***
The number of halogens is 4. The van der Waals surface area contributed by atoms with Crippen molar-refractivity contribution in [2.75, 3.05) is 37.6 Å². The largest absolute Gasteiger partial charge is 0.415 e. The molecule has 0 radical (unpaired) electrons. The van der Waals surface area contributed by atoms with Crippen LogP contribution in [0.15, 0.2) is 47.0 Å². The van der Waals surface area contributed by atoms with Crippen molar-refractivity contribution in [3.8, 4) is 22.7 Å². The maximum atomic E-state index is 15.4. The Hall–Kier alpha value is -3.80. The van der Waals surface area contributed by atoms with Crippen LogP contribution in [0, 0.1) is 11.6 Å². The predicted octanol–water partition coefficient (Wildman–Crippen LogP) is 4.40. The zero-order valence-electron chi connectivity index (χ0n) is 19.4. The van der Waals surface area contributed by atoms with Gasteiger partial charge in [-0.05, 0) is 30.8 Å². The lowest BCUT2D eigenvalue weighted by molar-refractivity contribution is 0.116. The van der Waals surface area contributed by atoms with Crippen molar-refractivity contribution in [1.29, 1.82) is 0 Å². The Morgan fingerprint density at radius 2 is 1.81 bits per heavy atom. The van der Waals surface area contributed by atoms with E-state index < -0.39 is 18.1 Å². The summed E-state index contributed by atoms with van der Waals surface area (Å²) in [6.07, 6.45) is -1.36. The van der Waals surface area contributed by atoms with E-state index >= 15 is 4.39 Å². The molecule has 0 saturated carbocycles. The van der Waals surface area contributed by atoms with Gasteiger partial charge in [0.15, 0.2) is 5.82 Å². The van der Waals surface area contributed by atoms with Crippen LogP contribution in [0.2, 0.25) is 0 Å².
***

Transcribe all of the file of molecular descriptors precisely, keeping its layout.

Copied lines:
The number of halogens is 4. The van der Waals surface area contributed by atoms with Crippen molar-refractivity contribution in [2.75, 3.05) is 37.6 Å². The largest absolute Gasteiger partial charge is 0.415 e. The molecule has 0 radical (unpaired) electrons. The van der Waals surface area contributed by atoms with Crippen LogP contribution in [0.15, 0.2) is 47.0 Å². The van der Waals surface area contributed by atoms with Crippen molar-refractivity contribution in [3.8, 4) is 22.7 Å². The maximum atomic E-state index is 15.4. The Hall–Kier alpha value is -3.80. The van der Waals surface area contributed by atoms with Crippen LogP contribution in [0, 0.1) is 11.6 Å². The predicted octanol–water partition coefficient (Wildman–Crippen LogP) is 4.40. The zero-order valence-electron chi connectivity index (χ0n) is 19.4. The van der Waals surface area contributed by atoms with Gasteiger partial charge in [-0.05, 0) is 30.8 Å². The lowest BCUT2D eigenvalue weighted by molar-refractivity contribution is 0.116. The van der Waals surface area contributed by atoms with Crippen molar-refractivity contribution in [1.29, 1.82) is 0 Å². The Morgan fingerprint density at radius 2 is 1.81 bits per heavy atom. The van der Waals surface area contributed by atoms with E-state index < -0.39 is 18.1 Å². The summed E-state index contributed by atoms with van der Waals surface area (Å²) in [6.07, 6.45) is -1.36. The van der Waals surface area contributed by atoms with E-state index >= 15 is 4.39 Å². The molecule has 0 saturated carbocycles. The van der Waals surface area contributed by atoms with Gasteiger partial charge in [0.15, 0.2) is 5.82 Å². The van der Waals surface area contributed by atoms with Crippen LogP contribution in [0.2, 0.25) is 0 Å².